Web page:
By using Fannie and Freddie for such initiatives, the White House doesn't have to go to Congress for funding. The Treasury and White House can simply issue instructions to Fannie and Freddie via their federal regulator, the Federal Housing Finance Agency, or FHFA.
The government is "running Fannie and Freddie as an instrument of national economic policy, not as a business," says Daniel Mudd, who was forced out as Fannie Mae's chief executive in September 2008 when the government took control.
Can’t you just smell the entropy? The results are not just predictable, they are evident – just look around.
As investors, it is, I would contend, important to understand the notion of entropy – and to watch for it in your portfolio companies, in your bureaucracies, and, on a more personal level, your relationships and your health. On that last point, the human body is very much a closed system and so, as we all are too painfully aware, will degrade until it ceases to exist.
You can slow the degradation by taking care of yourself. But it’s also worth remembering that it’s a one-way slope, so enjoy yourself while you are fit and able to.
As a follow-up on yesterday’s musings about the failure of the state to maintain the appropriate separation with the religion of hyper-environmentalism, I thought you might appreciate the following, from the excellent website wattsupwiththat.com.
The article includes a link to a video segment by John Stossel, long my favorite reporter, on a mind-boggling conflict of interest in the Department of Energy. You simply have to watch it and pass it along, because it shows just how degraded our politics have become.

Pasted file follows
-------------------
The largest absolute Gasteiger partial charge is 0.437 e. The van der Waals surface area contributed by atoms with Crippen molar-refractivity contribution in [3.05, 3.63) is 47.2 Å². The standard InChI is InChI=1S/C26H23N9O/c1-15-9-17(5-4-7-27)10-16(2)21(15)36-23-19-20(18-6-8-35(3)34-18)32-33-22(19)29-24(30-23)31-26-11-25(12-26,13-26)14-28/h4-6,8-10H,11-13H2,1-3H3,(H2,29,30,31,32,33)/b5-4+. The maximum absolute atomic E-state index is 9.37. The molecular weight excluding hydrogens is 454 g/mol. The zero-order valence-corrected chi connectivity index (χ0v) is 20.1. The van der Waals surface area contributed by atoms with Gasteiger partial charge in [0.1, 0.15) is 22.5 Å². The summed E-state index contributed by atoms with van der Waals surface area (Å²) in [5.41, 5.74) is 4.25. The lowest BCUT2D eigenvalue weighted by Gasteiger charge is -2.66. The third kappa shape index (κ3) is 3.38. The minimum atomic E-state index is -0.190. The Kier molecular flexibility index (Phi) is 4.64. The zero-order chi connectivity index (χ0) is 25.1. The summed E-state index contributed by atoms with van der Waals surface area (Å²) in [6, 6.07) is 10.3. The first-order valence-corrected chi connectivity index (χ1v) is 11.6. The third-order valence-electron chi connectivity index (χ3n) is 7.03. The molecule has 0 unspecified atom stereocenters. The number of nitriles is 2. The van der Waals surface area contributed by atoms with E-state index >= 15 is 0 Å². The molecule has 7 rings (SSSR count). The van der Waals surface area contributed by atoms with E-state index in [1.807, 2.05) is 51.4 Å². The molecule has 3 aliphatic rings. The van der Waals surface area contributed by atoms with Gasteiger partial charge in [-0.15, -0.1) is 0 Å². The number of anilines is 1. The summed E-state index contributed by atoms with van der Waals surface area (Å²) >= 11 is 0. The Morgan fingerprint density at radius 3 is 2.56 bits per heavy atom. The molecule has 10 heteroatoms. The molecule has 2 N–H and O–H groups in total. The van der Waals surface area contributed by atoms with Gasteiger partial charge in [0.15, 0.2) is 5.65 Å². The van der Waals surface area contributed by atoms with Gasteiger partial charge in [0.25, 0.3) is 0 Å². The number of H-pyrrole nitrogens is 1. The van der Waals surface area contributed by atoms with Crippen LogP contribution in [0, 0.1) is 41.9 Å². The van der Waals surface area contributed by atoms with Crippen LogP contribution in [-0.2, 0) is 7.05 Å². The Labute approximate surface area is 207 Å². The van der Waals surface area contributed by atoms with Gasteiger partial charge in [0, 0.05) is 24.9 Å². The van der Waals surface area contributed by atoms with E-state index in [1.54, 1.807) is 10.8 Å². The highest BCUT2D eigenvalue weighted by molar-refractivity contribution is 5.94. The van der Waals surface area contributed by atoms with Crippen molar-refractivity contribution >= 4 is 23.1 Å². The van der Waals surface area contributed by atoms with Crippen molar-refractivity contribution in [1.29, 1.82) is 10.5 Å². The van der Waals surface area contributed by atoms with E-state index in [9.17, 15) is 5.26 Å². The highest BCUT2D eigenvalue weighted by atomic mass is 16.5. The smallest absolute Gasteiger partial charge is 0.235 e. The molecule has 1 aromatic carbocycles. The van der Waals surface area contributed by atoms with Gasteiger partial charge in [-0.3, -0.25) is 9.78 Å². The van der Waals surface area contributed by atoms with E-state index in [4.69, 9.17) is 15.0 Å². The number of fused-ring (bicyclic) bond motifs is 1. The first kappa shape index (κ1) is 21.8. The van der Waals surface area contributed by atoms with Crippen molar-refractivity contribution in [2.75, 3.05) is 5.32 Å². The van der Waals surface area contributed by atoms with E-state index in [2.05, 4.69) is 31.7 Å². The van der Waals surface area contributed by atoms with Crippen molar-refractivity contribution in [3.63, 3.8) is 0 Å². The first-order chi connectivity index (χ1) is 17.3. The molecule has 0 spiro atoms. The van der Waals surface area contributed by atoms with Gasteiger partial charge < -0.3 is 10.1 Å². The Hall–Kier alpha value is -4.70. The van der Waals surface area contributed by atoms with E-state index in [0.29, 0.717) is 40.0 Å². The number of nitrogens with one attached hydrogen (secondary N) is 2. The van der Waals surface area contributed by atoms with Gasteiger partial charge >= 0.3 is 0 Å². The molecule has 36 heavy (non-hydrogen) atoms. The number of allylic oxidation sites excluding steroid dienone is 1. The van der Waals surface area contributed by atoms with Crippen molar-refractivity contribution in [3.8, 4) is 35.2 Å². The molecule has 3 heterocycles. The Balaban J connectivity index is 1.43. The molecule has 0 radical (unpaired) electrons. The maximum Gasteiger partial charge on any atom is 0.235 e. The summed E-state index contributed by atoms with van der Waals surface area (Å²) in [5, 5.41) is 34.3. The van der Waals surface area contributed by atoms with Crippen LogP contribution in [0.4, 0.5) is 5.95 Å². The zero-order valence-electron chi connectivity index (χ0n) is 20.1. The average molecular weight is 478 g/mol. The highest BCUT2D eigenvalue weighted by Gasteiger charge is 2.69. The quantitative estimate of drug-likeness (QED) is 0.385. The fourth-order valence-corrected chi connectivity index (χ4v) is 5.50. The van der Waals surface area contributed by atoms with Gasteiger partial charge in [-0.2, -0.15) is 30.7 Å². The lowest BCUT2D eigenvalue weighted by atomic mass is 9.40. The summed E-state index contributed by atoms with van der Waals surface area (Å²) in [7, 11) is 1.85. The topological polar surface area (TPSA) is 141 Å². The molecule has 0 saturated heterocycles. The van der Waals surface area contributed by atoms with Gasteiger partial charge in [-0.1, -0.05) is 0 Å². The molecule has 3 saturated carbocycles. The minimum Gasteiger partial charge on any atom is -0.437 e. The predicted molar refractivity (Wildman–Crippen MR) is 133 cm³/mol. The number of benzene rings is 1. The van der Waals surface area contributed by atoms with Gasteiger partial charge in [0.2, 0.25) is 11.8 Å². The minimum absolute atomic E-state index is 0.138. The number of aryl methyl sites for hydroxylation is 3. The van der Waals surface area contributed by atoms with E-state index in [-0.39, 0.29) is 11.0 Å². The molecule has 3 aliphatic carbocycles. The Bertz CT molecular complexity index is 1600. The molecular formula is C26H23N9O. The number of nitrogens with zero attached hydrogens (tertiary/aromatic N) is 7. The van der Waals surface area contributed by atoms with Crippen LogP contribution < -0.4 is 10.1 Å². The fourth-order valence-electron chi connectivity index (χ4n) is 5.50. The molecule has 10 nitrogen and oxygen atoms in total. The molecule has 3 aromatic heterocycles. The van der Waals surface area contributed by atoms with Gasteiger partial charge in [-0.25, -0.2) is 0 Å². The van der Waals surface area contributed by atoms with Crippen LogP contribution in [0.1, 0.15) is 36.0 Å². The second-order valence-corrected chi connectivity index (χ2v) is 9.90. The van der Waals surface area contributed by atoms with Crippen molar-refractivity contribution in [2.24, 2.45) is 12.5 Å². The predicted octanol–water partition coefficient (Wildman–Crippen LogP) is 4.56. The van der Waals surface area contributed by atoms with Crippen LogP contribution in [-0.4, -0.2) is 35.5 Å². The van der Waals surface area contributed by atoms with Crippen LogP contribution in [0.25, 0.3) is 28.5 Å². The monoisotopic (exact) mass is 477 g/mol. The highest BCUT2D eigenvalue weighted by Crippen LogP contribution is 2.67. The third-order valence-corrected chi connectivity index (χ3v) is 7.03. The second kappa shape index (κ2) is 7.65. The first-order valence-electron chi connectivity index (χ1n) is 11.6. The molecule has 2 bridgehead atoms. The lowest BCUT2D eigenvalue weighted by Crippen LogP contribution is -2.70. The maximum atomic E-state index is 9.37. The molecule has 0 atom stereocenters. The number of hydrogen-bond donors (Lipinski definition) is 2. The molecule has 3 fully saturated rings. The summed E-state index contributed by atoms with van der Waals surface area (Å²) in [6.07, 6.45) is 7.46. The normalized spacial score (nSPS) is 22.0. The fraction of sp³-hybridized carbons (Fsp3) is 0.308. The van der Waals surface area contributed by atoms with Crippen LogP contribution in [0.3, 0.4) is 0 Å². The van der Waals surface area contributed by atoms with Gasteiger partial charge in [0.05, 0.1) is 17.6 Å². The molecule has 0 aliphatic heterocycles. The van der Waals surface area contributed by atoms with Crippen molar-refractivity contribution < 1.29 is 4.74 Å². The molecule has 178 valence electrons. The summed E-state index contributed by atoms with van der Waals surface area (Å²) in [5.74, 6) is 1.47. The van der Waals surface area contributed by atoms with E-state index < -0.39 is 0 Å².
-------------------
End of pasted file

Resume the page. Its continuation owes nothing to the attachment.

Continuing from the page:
Here’s the setup from wattsupwiththat.com…
Sunday we all got a chuckle (or a scare depending on your world view) from the Superbowl Green Police commercial. Some thought it was fine satire, others thought it hit a little too close to reality.
After watching this report about Cathy Zoi in the Obama administration, perhaps the “too close to reality” worry has merit. In this report from John Stossel, she visualizes and vocalizes the need for “swat teams” in neighborhoods to enforce energy efficiency retrofits for homes and businesses.
Zoi, formerly of the “Alliance for Climate Protection”, formerly Al Gore’s point person for his “Repower America” nationwide campaign, now heads up Obama’s DOE energy efficiency/renewables division.
Cathy Zoi, center, Al Gore, at right. Photo via Flickr
Treehugger has a report on her move from GORE to DOE.
So why is John Stossel reporting about her? It seems some cronyism might be afoot related to company that’s been getting some government handouts as part of the “stimulus”. Watch John Stossel’s eye opening report below.
David again. Still on the topic of environgelicals, I have received some excellent letters from you, dear readers, on this topic, as well as many others – and will share some of the best later this week.
Thanks to all of you who wrote for taking the time to do so, and to do so intelligently. Even if I can’t always respond, I can assure you I read all the emails addressed to me at David@CaseyResearch.com .
Moving on, the following is from our own Doug Hornig, commenting on a politician he actually respects, and a political proposal that actually makes sense – anomalies, both.
By Doug Hornig
Since the stunning result of the Massachusetts senatorial race, President Obama has softened his tone quite a bit, essentially saying to Republicans that if they have any good ideas, “Bring ’em on.”
Whether he’s sincere or not remains to be seen, but the implication is that he’s unworried, because in his opinion the opposition party only knows how to criticize and doesn’t have anything constructive to say.
He needs to call Wisconsin Congressman Paul Ryan, ranking member of the Committee on the Budget, and have him over for tea.